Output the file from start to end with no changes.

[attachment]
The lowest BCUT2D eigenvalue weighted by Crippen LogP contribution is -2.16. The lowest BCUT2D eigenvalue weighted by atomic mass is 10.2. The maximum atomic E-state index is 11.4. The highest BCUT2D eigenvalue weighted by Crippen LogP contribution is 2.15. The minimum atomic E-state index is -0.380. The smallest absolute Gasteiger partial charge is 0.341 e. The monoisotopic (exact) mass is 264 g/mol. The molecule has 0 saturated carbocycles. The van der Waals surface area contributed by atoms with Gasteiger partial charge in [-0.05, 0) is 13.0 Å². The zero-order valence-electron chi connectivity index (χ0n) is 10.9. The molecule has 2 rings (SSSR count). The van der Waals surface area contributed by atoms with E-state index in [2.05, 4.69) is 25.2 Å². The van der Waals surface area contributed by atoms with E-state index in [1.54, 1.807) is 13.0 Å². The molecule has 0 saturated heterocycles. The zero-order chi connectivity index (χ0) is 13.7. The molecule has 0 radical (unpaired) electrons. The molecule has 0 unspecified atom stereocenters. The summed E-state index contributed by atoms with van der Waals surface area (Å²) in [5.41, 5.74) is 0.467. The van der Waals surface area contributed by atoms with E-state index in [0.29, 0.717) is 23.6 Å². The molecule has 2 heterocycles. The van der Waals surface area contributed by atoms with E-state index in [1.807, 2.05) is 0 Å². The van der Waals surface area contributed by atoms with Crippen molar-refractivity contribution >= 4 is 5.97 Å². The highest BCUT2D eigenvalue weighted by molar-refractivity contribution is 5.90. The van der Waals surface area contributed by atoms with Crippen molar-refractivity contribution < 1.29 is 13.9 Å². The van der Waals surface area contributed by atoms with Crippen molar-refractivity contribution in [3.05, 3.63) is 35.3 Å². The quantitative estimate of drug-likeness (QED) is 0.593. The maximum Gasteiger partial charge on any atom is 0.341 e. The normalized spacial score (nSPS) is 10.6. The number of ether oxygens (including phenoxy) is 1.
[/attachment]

The lowest BCUT2D eigenvalue weighted by Crippen LogP contribution is -2.16. The lowest BCUT2D eigenvalue weighted by atomic mass is 10.2. The maximum atomic E-state index is 11.4. The highest BCUT2D eigenvalue weighted by Crippen LogP contribution is 2.15. The minimum atomic E-state index is -0.380. The smallest absolute Gasteiger partial charge is 0.341 e. The monoisotopic (exact) mass is 264 g/mol. The molecule has 0 saturated carbocycles. The van der Waals surface area contributed by atoms with Gasteiger partial charge in [-0.05, 0) is 13.0 Å². The zero-order valence-electron chi connectivity index (χ0n) is 10.9. The molecule has 2 rings (SSSR count). The van der Waals surface area contributed by atoms with E-state index in [2.05, 4.69) is 25.2 Å². The van der Waals surface area contributed by atoms with E-state index in [1.54, 1.807) is 13.0 Å². The molecule has 0 saturated heterocycles. The zero-order chi connectivity index (χ0) is 13.7. The molecule has 0 radical (unpaired) electrons. The molecule has 0 unspecified atom stereocenters. The summed E-state index contributed by atoms with van der Waals surface area (Å²) in [5.41, 5.74) is 0.467. The van der Waals surface area contributed by atoms with E-state index in [0.29, 0.717) is 23.6 Å². The molecule has 2 heterocycles. The van der Waals surface area contributed by atoms with E-state index in [1.807, 2.05) is 0 Å². The van der Waals surface area contributed by atoms with Crippen molar-refractivity contribution >= 4 is 5.97 Å². The highest BCUT2D eigenvalue weighted by molar-refractivity contribution is 5.90. The van der Waals surface area contributed by atoms with Crippen molar-refractivity contribution < 1.29 is 13.9 Å². The van der Waals surface area contributed by atoms with Crippen molar-refractivity contribution in [3.05, 3.63) is 35.3 Å². The quantitative estimate of drug-likeness (QED) is 0.593. The maximum Gasteiger partial charge on any atom is 0.341 e. The normalized spacial score (nSPS) is 10.6. The number of ether oxygens (including phenoxy) is 1.